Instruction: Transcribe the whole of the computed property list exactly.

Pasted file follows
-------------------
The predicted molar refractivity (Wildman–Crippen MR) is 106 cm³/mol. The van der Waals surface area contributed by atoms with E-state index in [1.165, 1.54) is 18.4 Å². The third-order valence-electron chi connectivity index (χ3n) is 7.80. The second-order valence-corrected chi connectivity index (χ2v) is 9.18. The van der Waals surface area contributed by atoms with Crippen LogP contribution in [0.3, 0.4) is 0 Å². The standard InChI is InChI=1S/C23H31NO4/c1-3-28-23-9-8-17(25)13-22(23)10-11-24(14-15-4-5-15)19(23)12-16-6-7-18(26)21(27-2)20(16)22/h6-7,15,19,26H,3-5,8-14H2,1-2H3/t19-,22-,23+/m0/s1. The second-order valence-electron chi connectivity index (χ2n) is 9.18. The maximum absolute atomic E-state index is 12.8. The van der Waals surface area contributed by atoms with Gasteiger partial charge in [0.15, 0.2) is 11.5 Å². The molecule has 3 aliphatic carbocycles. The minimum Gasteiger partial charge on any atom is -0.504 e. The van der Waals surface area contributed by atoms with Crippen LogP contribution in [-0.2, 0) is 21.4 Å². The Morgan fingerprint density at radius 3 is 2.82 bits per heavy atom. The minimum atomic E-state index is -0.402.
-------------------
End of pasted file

The predicted molar refractivity (Wildman–Crippen MR) is 106 cm³/mol. The van der Waals surface area contributed by atoms with E-state index in [1.165, 1.54) is 18.4 Å². The third-order valence-electron chi connectivity index (χ3n) is 7.80. The second-order valence-corrected chi connectivity index (χ2v) is 9.18. The van der Waals surface area contributed by atoms with Crippen LogP contribution in [0.3, 0.4) is 0 Å². The standard InChI is InChI=1S/C23H31NO4/c1-3-28-23-9-8-17(25)13-22(23)10-11-24(14-15-4-5-15)19(23)12-16-6-7-18(26)21(27-2)20(16)22/h6-7,15,19,26H,3-5,8-14H2,1-2H3/t19-,22-,23+/m0/s1. The second-order valence-electron chi connectivity index (χ2n) is 9.18. The maximum absolute atomic E-state index is 12.8. The van der Waals surface area contributed by atoms with Gasteiger partial charge in [0.15, 0.2) is 11.5 Å². The molecule has 3 aliphatic carbocycles. The minimum Gasteiger partial charge on any atom is -0.504 e. The van der Waals surface area contributed by atoms with Crippen LogP contribution in [-0.2, 0) is 21.4 Å². The Morgan fingerprint density at radius 3 is 2.82 bits per heavy atom. The minimum atomic E-state index is -0.402.